Linda  Do you feel the same kind of pull to problem solving and engineering that you felt for diving?

Colleen  Yeah, definitely. I think especially having the experience of being in a job that I didn't like previously [software], I’m more appreciative now about having a job that is a good fit. It's so much easier for me to put in extra effort along the way. For example, being a CoP [Community of Practice] leader and being really involved in Women @ TT — those extracurricular activities are just things I want to do. They don't feel like extra work.

Another thing that I thought about with respect to sports, especially with diving, is that even though you compete individually, you’re still part of a team. The only reason I survived as long as I did competing and diving is because I liked my teammates. If I had been diving by myself, it would have been a lot less fun. I probably wouldn't have continued. It taught me that it's important to surround yourself with people you like and who are motivated by similar goals. You can motivate each other. You know, I think that was one reason why I didn’t like working from home during the pandemic. It's because I kind of lost that community.

Linda  I’m wondering if you have thoughts about the differences working in two Thornton Tomasetti offices (DC and NYC).

Colleen  The size of the two offices is different and that was an adjustment, but the sense of curiosity and type of people are really similar. It has been nice to expand my professional network at Thornton Tomasetti. When I have questions about projects I have twice as many people who can be resources. I think working in two offices has broadened my horizons. I understand problems and potential solutions a little bit better now.

Being in the CoP allows me to connect with brilliant people.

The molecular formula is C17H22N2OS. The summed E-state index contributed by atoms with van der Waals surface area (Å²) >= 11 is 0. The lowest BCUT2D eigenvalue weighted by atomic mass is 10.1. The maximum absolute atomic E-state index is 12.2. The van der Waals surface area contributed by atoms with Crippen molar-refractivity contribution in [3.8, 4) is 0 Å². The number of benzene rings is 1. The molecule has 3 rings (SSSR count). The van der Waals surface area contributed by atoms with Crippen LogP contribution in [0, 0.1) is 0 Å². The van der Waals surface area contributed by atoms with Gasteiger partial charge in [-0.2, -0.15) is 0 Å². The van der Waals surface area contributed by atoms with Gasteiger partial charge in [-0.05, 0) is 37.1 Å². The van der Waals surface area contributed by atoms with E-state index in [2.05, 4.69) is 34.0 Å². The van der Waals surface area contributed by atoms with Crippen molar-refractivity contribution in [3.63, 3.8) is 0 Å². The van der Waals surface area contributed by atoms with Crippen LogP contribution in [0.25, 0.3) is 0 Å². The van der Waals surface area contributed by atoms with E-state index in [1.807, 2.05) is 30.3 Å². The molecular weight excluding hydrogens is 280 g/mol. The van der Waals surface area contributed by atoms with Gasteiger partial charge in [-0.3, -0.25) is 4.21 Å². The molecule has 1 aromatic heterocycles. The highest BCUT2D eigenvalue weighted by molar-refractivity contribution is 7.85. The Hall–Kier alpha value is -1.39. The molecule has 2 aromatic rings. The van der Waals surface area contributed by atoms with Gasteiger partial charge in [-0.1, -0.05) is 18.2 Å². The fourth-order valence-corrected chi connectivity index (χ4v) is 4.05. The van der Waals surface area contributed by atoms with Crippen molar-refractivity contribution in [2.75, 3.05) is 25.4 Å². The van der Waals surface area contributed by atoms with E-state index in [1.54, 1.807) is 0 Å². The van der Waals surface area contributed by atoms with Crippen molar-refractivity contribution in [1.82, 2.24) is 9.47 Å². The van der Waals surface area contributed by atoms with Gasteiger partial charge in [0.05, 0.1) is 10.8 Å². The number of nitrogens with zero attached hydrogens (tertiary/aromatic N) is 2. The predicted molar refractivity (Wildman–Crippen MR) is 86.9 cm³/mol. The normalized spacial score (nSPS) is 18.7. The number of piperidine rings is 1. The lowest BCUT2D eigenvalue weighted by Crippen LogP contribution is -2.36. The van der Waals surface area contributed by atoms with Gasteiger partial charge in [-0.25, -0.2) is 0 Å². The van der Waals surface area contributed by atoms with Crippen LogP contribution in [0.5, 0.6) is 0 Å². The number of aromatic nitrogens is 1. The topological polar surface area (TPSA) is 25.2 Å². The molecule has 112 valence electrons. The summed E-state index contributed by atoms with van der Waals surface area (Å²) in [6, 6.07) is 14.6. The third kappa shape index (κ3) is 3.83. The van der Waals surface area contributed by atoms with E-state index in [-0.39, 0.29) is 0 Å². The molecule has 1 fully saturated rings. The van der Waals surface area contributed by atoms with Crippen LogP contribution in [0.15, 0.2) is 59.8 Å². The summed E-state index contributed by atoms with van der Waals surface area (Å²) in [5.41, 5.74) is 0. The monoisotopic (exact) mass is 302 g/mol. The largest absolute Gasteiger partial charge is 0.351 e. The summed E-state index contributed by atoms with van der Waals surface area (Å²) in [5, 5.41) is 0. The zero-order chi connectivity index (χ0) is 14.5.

—  Colleen Harper, Senior Engineer, Thornton Tomasetti

Linda  Has being a CoP leader helped develop your career?

Colleen  It has definitely enriched my knowledge and broadened my network. One thing I did not expect was how often people will reach out to me individually for guidance on where to go when they have questions about flat slab design. Sometimes I can answer their questions and a lot of times I can point them in the right direction to get their questions answered. Being in the CoP allows me to connect with brilliant people.

Linda  In what ways to you see yourself advancing?

Colleen  I’m currently excited about working on different kinds of projects compared with the projects in DC. I’m working on buildings that are much taller than anything I worked on before. The new projects have different technical challenges. I like doing things that are new and different, not just a repeat of what I did in the past. I like working on multiple projects and having projects in different phases. I like the diversity that I have from one day to the next.

Linda  As we wrap up, I’ll just observe that I think it is not a coincidence that you achieved a high level of competence in diving and now you are “going the extra mile” at Thornton Tomasetti. You have determination, you can focus on achieving at a high level, you are curious about a lot of things, you are actively engaged at work with different kinds of projects, and you are sharing knowledge through the Flat Slab CoP. It looks like you’re on a great career trajectory.